What Can You do with a Social Work Degree With Emphasis on Service to Hispanic Families and Children?

A social work degree with emphasis on service to Hispanic families is an excellent choice for bilingual individuals who want to serve specific communities. Below introduces four jobs in high demand for bilingual social workers who want to help families and children.

Bilingual Social Worker

Bilingual social workers are responsible for intake coordination and patient advocacy services. This means that they manage social services matters with physicians and other professionals on behalf of their clients. Bilingual social workers are responsible for providing patients with education and counseling services. They conduct family decision meetings in order to collectively agree upon courses of action, engage in crisis intervention, provide short-term counseling and increase the positive coping skills of their clients. Bilingual social workers may specialize in clients with long-term alcohol and substance abuse problems, or they may focus on family support services. They help their clients understand, determine eligibility and apply for benefits such as Medicare, food stamps and subsidized housing.

Case Manager

Community health centers and support organizations need bilingual case managers to meet the needs of their diverse clients. These social work professionals manage an assigned caseload of clients who meet the criteria for care management services. Their clients usually have chronic behavioral, mental health and medical conditions that interfere with basic functioning. Bilingual case managers design and implement care plans that improve the patient's quality of life, health outcomes and minimal functioning and self-care competency. Those who work with Hispanic families will consult and cooperate with community systems to facilitate referrals to community programs and access to local resources. They offer advocacy, crisis management and intervention support as appropriate.

Community Services Worker

Community services workers are often employed by non-profit organizations to provide intensive case management services. They are responsible for the assessment of clients with complex medical and psycho-social needs. They monitor services and interventions in order ensure proper quality care. Community services workers provide training for new staff by allowing them to shadow them as they handle challenging clients and execute program projects. They conduct comprehensive client assessments that include psycho-social and physical and mental health. They write comprehensive assessments based on client disclosures, evaluation information and reports from other professionals, such as doctors and state social workers. They may conduct home, hospital and nursing facility visits. They establish and maintain care management relationships with clients and their support network.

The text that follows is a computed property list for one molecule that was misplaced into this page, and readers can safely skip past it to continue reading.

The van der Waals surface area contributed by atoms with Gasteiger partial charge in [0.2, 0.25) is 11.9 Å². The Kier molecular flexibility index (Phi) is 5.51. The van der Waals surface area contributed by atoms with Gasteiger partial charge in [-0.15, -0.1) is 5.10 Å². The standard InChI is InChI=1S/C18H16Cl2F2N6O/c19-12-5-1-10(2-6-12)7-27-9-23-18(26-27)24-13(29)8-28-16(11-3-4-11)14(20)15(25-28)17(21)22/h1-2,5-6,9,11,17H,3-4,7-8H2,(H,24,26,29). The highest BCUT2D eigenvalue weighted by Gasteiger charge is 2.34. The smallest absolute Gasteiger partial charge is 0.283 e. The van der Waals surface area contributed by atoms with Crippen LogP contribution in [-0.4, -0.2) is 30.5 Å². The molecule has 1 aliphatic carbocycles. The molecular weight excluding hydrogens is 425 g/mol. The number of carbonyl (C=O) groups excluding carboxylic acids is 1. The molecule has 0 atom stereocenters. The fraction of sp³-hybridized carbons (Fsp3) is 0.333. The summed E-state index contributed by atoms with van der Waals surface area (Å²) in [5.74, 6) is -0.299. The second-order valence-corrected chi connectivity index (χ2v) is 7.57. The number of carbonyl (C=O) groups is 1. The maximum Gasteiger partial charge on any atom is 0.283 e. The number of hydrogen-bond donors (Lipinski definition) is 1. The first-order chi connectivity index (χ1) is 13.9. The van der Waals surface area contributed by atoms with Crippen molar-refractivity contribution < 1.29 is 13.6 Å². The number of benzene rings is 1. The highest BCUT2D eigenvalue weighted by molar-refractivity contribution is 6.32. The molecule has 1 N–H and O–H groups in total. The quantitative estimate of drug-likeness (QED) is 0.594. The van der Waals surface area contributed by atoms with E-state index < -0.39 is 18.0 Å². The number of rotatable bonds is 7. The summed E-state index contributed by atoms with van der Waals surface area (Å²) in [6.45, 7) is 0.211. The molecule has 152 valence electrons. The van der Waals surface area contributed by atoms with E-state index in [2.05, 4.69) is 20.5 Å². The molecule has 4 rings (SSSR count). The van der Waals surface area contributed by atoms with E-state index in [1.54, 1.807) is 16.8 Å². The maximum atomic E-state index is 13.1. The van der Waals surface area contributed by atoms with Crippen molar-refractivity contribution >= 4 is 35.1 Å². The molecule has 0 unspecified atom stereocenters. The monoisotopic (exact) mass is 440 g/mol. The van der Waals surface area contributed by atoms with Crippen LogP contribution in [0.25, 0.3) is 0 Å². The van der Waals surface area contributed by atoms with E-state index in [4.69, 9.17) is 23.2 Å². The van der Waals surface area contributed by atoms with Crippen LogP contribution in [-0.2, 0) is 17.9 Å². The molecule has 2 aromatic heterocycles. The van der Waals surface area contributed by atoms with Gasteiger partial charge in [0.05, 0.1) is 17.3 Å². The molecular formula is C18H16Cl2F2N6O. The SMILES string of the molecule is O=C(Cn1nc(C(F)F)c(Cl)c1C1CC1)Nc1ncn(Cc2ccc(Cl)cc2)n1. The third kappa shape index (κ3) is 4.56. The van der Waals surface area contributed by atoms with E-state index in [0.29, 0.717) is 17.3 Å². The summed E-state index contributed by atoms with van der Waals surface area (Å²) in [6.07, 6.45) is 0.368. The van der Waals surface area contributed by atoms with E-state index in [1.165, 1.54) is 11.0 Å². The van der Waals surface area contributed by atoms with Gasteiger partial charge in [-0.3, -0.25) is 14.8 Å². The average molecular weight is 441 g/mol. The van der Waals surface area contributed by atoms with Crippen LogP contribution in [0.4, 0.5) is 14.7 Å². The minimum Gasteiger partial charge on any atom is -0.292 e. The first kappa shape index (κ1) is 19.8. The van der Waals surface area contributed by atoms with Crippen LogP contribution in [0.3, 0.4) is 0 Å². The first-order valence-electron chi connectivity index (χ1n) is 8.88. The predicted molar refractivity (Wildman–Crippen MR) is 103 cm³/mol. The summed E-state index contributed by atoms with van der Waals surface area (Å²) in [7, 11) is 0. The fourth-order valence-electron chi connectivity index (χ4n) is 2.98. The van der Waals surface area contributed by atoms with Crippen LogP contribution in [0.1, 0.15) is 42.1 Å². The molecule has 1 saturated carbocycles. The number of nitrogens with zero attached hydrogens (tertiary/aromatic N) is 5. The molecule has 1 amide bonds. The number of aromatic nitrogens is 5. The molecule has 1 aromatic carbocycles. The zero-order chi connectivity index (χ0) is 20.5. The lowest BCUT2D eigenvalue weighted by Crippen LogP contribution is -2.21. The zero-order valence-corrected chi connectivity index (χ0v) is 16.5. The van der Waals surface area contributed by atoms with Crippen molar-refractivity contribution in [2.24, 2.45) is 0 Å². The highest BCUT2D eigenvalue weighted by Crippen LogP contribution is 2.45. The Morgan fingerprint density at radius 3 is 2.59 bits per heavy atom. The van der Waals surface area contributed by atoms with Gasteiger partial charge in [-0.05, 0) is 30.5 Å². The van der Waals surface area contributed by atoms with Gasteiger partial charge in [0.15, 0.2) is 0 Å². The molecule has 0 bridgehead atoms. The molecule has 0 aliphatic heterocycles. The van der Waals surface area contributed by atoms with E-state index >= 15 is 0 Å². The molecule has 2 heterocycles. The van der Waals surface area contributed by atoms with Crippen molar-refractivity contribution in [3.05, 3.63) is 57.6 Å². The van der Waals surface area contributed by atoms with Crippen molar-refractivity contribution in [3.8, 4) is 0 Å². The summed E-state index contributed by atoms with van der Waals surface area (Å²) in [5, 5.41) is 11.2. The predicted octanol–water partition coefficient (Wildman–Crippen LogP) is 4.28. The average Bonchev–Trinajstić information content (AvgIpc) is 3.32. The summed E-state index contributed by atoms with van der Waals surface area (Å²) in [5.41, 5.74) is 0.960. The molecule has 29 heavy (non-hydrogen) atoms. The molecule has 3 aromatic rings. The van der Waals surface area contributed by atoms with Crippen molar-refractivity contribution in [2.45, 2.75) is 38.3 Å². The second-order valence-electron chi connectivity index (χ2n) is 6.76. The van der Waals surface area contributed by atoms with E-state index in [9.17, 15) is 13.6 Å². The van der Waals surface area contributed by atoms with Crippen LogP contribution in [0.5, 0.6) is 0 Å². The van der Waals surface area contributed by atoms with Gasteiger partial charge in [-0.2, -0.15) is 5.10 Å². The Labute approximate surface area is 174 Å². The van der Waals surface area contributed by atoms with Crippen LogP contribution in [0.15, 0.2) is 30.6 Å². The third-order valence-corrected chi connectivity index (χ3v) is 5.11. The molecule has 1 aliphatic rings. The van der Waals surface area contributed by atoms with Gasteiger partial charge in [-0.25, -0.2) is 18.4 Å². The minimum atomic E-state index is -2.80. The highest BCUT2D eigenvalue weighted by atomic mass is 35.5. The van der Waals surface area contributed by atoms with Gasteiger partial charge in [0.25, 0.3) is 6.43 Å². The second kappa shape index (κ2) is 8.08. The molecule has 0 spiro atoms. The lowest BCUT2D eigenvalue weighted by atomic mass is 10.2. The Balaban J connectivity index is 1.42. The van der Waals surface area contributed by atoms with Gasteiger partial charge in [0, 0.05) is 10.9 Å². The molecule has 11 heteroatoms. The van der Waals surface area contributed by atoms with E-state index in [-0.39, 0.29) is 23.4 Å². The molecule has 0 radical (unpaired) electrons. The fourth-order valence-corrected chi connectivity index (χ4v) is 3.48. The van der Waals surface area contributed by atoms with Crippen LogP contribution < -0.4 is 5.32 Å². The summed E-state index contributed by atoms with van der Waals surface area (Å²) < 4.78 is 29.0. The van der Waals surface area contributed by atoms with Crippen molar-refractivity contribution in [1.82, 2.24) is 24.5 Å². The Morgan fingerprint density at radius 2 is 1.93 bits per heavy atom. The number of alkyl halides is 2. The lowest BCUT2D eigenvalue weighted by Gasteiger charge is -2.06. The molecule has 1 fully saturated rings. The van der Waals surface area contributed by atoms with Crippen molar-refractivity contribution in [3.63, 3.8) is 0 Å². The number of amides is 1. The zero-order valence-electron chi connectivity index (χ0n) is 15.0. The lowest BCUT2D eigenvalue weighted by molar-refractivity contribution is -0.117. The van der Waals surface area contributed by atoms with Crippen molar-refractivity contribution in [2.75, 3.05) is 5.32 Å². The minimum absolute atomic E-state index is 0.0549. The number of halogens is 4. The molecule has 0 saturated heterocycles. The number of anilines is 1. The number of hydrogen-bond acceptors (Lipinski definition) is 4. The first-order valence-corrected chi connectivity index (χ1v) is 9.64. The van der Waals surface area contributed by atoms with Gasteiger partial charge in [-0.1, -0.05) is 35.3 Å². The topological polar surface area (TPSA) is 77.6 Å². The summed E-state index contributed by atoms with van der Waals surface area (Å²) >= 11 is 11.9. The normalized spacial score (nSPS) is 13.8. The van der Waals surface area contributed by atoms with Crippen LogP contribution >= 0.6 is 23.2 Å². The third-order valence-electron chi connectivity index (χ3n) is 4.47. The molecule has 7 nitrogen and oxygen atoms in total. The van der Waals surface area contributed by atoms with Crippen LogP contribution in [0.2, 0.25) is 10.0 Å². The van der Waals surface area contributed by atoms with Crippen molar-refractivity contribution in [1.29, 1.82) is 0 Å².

Child Protective Manager

Child protective managers are the supervisors of family service units that conduct highly sensitive and challenging investigations into alleged reports of child abuse or neglect. They administer programs that assess the needs of families, identify risks to children and mandate corrective actions. They are responsible for training new hires on compliance and standard case practices. They monitor the field activities of child protective specialists and ensure that operations conform to all applicable state mandates and federal guidelines. Child protective managers evaluate the results of operations by reviewing collective and individual performance data. They intervene in difficult cases by coordinating with other program managers to make sensitive case decisions, such as whether to investigate alleged perpetrators or remove a child from a home.

A Social Work Degree with emphasis on service to Hispanic families will enable students to help specific populations within their communities. The Council on Social Work Education (CSWE) offers a list of accredited degrees here.